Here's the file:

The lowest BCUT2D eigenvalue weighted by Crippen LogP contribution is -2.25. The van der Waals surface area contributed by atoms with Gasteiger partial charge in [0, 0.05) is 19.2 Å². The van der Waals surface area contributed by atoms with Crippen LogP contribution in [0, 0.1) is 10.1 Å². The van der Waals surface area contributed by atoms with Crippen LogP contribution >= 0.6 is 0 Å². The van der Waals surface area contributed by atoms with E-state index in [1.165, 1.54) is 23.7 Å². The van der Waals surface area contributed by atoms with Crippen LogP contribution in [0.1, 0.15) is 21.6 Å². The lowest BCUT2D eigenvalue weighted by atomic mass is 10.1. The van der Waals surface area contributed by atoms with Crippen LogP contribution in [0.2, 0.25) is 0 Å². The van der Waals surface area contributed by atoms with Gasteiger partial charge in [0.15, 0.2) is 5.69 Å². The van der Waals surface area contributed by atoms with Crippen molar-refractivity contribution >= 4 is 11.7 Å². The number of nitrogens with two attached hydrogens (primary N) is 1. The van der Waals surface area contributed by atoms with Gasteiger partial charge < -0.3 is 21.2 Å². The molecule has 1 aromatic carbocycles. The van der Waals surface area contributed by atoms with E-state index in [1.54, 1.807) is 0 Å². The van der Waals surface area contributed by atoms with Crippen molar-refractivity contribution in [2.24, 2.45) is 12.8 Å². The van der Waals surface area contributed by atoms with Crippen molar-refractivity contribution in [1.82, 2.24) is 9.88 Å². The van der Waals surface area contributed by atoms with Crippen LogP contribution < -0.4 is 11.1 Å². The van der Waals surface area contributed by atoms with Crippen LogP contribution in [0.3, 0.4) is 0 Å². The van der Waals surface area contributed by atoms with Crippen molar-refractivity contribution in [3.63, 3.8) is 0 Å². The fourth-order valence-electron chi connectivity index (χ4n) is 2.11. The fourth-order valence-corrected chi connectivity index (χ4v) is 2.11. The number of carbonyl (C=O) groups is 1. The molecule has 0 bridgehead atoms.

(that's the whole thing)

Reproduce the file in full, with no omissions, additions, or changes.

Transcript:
The lowest BCUT2D eigenvalue weighted by Crippen LogP contribution is -2.25. The van der Waals surface area contributed by atoms with Gasteiger partial charge in [0, 0.05) is 19.2 Å². The van der Waals surface area contributed by atoms with Crippen LogP contribution in [0, 0.1) is 10.1 Å². The van der Waals surface area contributed by atoms with Crippen LogP contribution >= 0.6 is 0 Å². The van der Waals surface area contributed by atoms with E-state index in [1.165, 1.54) is 23.7 Å². The van der Waals surface area contributed by atoms with Crippen LogP contribution in [0.1, 0.15) is 21.6 Å². The lowest BCUT2D eigenvalue weighted by atomic mass is 10.1. The van der Waals surface area contributed by atoms with Crippen LogP contribution in [0.2, 0.25) is 0 Å². The van der Waals surface area contributed by atoms with Gasteiger partial charge in [0.15, 0.2) is 5.69 Å². The van der Waals surface area contributed by atoms with Crippen molar-refractivity contribution >= 4 is 11.7 Å². The number of nitrogens with two attached hydrogens (primary N) is 1. The van der Waals surface area contributed by atoms with Gasteiger partial charge < -0.3 is 21.2 Å². The molecule has 1 aromatic carbocycles. The van der Waals surface area contributed by atoms with E-state index in [1.54, 1.807) is 0 Å². The van der Waals surface area contributed by atoms with Crippen molar-refractivity contribution in [2.24, 2.45) is 12.8 Å². The van der Waals surface area contributed by atoms with Crippen molar-refractivity contribution in [1.82, 2.24) is 9.88 Å². The van der Waals surface area contributed by atoms with Crippen LogP contribution < -0.4 is 11.1 Å². The van der Waals surface area contributed by atoms with Crippen LogP contribution in [0.3, 0.4) is 0 Å². The van der Waals surface area contributed by atoms with Crippen molar-refractivity contribution in [3.63, 3.8) is 0 Å². The fourth-order valence-electron chi connectivity index (χ4n) is 2.11. The fourth-order valence-corrected chi connectivity index (χ4v) is 2.11. The number of carbonyl (C=O) groups is 1. The molecule has 0 bridgehead atoms.